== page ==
Read more...

Why are we afraid of the caste census?

 

Bhanwar Meghwanshi

The entire debate is centred on removing the caste column in the census questionnaire while the real problem is caste itself. Why is no one talking about annihilating caste?

caste census bhanwar meghwanshi

Caste census:Crucial for identification of weakers sections of society. Photo: AP

In rural India, even today, the first words uttered by way of introduction when two persons meet are — "what is your caste....?"; a piece of information people seem most enthusiastic to elicit from each other before anything else. Political parties have caste-based cells and caste arithmetic becomes the basis on which tickets are allotted. Every caste recognises jati panchayats, has its mahasabhas and often, caste-based armed forces (senas) are constituted. Thousands of publications are brought out across the country to invoke caste sentiments in people. Whether Haridwar or Pushkar, the bathing ghats are segregated on the lines of caste. Who can offer archana in temples, bridegrooms of which caste can sit on the horse — caste governs even such specifics practised till date in our country. Even today, khap panchayats based on castes, sub-castes and further, gotras,flourish and decree inhuman decisions.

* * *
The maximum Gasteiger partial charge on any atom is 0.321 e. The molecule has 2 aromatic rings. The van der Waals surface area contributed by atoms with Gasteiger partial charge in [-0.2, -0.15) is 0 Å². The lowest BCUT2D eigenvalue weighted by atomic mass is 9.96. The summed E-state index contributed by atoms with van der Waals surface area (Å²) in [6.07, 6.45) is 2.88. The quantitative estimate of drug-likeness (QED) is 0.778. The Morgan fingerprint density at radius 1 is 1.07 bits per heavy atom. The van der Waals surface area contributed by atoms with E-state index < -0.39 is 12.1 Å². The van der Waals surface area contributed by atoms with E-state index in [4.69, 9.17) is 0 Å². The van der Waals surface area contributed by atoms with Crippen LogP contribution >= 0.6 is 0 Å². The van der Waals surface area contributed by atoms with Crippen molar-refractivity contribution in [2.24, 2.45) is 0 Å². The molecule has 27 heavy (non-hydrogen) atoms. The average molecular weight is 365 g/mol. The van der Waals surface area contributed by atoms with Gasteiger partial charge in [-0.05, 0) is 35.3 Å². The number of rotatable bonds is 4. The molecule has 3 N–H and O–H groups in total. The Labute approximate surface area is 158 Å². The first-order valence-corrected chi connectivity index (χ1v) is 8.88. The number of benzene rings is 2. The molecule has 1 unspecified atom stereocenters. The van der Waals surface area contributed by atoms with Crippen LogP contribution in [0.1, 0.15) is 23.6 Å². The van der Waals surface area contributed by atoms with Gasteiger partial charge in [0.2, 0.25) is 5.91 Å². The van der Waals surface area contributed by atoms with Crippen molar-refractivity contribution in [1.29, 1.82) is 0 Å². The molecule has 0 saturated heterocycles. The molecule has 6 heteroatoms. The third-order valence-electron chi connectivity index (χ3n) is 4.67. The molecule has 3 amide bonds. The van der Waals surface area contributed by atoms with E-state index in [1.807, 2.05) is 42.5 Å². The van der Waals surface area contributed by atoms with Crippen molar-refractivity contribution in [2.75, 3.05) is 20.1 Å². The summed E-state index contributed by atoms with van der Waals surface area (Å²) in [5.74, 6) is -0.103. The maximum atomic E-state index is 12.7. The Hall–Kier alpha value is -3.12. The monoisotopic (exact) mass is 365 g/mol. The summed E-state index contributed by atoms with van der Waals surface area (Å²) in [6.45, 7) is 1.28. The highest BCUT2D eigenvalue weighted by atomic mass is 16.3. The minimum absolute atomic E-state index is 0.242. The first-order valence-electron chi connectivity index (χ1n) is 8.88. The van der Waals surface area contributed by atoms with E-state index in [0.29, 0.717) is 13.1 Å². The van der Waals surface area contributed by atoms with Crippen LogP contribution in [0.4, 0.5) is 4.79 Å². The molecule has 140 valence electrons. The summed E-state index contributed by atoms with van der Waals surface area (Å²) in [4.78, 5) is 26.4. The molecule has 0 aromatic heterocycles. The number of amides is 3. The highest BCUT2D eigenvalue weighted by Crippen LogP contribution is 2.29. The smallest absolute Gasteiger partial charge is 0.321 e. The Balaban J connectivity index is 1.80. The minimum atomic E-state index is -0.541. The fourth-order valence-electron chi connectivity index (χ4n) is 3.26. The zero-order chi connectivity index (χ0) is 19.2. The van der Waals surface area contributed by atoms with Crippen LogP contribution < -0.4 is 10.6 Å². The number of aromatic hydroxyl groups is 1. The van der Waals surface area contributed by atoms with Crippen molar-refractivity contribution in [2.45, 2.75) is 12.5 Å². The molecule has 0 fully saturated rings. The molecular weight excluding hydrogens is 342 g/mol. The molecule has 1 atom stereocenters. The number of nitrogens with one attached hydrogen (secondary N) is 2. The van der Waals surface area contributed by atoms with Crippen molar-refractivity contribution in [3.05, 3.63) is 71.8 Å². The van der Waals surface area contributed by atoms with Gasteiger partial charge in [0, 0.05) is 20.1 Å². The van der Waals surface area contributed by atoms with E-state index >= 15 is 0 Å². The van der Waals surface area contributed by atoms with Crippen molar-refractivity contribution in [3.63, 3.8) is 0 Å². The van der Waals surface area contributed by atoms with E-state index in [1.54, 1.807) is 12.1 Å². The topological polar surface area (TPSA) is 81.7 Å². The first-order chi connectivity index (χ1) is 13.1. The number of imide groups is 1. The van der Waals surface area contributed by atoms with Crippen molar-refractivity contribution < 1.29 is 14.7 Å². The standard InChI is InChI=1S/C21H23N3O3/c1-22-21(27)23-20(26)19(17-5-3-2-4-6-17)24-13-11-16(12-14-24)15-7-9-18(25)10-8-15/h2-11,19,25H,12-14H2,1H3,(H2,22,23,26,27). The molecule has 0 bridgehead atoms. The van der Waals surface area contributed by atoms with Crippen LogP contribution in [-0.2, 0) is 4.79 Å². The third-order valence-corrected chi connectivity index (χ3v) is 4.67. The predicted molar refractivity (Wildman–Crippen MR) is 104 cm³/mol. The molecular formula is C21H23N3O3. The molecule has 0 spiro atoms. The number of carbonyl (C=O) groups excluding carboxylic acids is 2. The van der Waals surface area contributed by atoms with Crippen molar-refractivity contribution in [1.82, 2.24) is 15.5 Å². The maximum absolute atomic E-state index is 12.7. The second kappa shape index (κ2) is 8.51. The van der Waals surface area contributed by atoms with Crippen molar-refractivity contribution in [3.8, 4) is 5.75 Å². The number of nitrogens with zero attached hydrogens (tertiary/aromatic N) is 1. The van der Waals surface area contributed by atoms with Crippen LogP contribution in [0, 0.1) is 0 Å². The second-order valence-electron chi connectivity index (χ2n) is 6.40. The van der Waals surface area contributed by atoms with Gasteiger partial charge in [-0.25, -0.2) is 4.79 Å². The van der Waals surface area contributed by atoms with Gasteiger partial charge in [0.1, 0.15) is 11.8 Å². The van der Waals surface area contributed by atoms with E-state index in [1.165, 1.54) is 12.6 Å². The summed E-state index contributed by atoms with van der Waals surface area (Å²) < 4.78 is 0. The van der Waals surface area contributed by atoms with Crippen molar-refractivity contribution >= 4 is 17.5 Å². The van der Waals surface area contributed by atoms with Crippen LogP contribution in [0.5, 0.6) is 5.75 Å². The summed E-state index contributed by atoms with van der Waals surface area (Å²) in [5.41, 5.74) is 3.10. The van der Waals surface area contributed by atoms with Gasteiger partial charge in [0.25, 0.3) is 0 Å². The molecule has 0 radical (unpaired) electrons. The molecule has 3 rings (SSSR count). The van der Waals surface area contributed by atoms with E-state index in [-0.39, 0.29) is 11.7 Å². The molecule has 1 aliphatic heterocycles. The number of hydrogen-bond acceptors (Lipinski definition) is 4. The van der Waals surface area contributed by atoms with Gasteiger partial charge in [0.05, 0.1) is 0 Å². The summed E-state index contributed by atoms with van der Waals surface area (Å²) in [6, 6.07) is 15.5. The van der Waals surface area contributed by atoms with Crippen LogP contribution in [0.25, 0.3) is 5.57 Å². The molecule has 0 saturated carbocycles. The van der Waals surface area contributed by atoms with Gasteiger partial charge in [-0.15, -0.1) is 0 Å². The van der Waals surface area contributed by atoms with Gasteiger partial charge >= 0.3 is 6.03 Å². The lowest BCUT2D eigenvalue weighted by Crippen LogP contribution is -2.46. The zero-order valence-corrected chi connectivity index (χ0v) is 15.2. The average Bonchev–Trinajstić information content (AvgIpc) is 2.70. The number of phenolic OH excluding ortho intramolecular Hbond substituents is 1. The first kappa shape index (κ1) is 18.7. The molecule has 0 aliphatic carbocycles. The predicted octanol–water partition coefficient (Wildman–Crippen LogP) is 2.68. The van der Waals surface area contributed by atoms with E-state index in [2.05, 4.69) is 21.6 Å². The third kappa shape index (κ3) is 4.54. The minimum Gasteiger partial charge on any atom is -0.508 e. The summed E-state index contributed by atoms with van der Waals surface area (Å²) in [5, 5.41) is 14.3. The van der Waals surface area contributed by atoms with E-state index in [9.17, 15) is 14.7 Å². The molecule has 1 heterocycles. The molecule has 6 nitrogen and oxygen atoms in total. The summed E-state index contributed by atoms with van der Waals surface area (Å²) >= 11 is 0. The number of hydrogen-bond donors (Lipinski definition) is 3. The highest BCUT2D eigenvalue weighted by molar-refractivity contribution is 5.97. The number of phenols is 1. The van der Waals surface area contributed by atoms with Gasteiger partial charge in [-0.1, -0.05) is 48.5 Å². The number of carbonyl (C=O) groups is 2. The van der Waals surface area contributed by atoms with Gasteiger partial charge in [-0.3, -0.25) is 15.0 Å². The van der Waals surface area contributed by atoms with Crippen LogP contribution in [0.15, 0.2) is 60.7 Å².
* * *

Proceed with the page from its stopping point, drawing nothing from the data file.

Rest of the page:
Read more...

The representation gap

 

Christophe Jaffrelot, Gilles Verniers

Decline in number of OBC MPs shows that the classic tropes of backward class politics — quotas and simple descriptive representation — no longer work.